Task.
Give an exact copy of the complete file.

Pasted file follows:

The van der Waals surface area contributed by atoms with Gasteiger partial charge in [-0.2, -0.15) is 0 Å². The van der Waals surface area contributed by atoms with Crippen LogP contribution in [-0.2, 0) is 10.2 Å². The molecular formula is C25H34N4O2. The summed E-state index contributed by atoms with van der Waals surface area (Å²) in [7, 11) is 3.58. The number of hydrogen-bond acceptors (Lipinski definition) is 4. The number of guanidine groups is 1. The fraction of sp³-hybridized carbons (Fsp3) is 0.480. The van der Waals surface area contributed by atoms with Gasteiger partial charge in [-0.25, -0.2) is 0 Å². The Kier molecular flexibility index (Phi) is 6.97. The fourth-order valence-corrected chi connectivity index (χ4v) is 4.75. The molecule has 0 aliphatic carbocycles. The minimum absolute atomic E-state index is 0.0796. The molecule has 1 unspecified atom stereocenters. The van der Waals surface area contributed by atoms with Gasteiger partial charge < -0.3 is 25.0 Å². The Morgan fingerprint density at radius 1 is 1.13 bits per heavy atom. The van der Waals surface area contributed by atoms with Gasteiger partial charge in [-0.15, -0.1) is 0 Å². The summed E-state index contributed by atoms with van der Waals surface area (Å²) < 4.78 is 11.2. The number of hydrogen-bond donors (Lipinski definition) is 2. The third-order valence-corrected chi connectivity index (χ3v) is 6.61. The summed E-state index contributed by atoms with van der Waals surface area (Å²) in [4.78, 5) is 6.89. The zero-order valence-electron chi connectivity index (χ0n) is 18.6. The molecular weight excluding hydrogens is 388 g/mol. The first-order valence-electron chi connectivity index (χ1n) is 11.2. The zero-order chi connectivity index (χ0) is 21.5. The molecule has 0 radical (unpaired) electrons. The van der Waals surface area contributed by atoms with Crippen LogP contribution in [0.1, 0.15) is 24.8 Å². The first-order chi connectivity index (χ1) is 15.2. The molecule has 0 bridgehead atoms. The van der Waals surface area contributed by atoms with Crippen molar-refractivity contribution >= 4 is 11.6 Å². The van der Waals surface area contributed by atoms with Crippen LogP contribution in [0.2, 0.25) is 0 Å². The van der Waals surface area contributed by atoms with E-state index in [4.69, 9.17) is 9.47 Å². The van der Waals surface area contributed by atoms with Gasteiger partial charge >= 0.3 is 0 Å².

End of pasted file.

The van der Waals surface area contributed by atoms with Gasteiger partial charge in [-0.2, -0.15) is 0 Å². The van der Waals surface area contributed by atoms with Crippen LogP contribution in [-0.2, 0) is 10.2 Å². The molecular formula is C25H34N4O2. The summed E-state index contributed by atoms with van der Waals surface area (Å²) in [7, 11) is 3.58. The number of hydrogen-bond acceptors (Lipinski definition) is 4. The number of guanidine groups is 1. The fraction of sp³-hybridized carbons (Fsp3) is 0.480. The van der Waals surface area contributed by atoms with Gasteiger partial charge in [-0.25, -0.2) is 0 Å². The Kier molecular flexibility index (Phi) is 6.97. The fourth-order valence-corrected chi connectivity index (χ4v) is 4.75. The molecule has 0 aliphatic carbocycles. The minimum absolute atomic E-state index is 0.0796. The molecule has 1 unspecified atom stereocenters. The van der Waals surface area contributed by atoms with Gasteiger partial charge < -0.3 is 25.0 Å². The Morgan fingerprint density at radius 1 is 1.13 bits per heavy atom. The van der Waals surface area contributed by atoms with Gasteiger partial charge in [-0.15, -0.1) is 0 Å². The summed E-state index contributed by atoms with van der Waals surface area (Å²) < 4.78 is 11.2. The number of hydrogen-bond donors (Lipinski definition) is 2. The third-order valence-corrected chi connectivity index (χ3v) is 6.61. The summed E-state index contributed by atoms with van der Waals surface area (Å²) in [4.78, 5) is 6.89. The zero-order valence-electron chi connectivity index (χ0n) is 18.6. The molecular weight excluding hydrogens is 388 g/mol. The first-order valence-electron chi connectivity index (χ1n) is 11.2. The zero-order chi connectivity index (χ0) is 21.5. The molecule has 0 radical (unpaired) electrons. The van der Waals surface area contributed by atoms with Crippen LogP contribution in [0.1, 0.15) is 24.8 Å². The first-order chi connectivity index (χ1) is 15.2. The molecule has 0 bridgehead atoms. The van der Waals surface area contributed by atoms with Crippen molar-refractivity contribution >= 4 is 11.6 Å². The van der Waals surface area contributed by atoms with Crippen LogP contribution in [0.2, 0.25) is 0 Å². The van der Waals surface area contributed by atoms with E-state index in [4.69, 9.17) is 9.47 Å². The van der Waals surface area contributed by atoms with Gasteiger partial charge >= 0.3 is 0 Å².